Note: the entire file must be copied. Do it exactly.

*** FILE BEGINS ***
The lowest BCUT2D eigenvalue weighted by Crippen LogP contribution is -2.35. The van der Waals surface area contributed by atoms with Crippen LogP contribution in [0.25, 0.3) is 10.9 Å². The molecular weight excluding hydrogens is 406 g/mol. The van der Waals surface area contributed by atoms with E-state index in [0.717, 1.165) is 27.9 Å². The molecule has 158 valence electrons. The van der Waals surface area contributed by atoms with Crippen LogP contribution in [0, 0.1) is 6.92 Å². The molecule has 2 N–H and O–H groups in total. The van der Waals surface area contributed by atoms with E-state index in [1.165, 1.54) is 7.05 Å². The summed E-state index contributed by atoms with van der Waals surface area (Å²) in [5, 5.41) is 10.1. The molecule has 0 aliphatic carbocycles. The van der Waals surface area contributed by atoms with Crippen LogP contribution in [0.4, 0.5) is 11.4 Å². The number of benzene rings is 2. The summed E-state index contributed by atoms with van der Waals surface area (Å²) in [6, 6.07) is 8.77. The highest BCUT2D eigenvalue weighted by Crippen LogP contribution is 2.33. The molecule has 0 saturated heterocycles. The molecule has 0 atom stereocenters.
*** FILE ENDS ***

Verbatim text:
The lowest BCUT2D eigenvalue weighted by Crippen LogP contribution is -2.35. The van der Waals surface area contributed by atoms with Crippen LogP contribution in [0.25, 0.3) is 10.9 Å². The molecular weight excluding hydrogens is 406 g/mol. The van der Waals surface area contributed by atoms with E-state index in [0.717, 1.165) is 27.9 Å². The molecule has 158 valence electrons. The van der Waals surface area contributed by atoms with Crippen LogP contribution in [0, 0.1) is 6.92 Å². The molecule has 2 N–H and O–H groups in total. The van der Waals surface area contributed by atoms with E-state index in [1.165, 1.54) is 7.05 Å². The summed E-state index contributed by atoms with van der Waals surface area (Å²) in [5, 5.41) is 10.1. The molecule has 0 aliphatic carbocycles. The van der Waals surface area contributed by atoms with Crippen LogP contribution in [0.4, 0.5) is 11.4 Å². The number of benzene rings is 2. The summed E-state index contributed by atoms with van der Waals surface area (Å²) in [6, 6.07) is 8.77. The highest BCUT2D eigenvalue weighted by Crippen LogP contribution is 2.33. The molecule has 0 saturated heterocycles. The molecule has 0 atom stereocenters.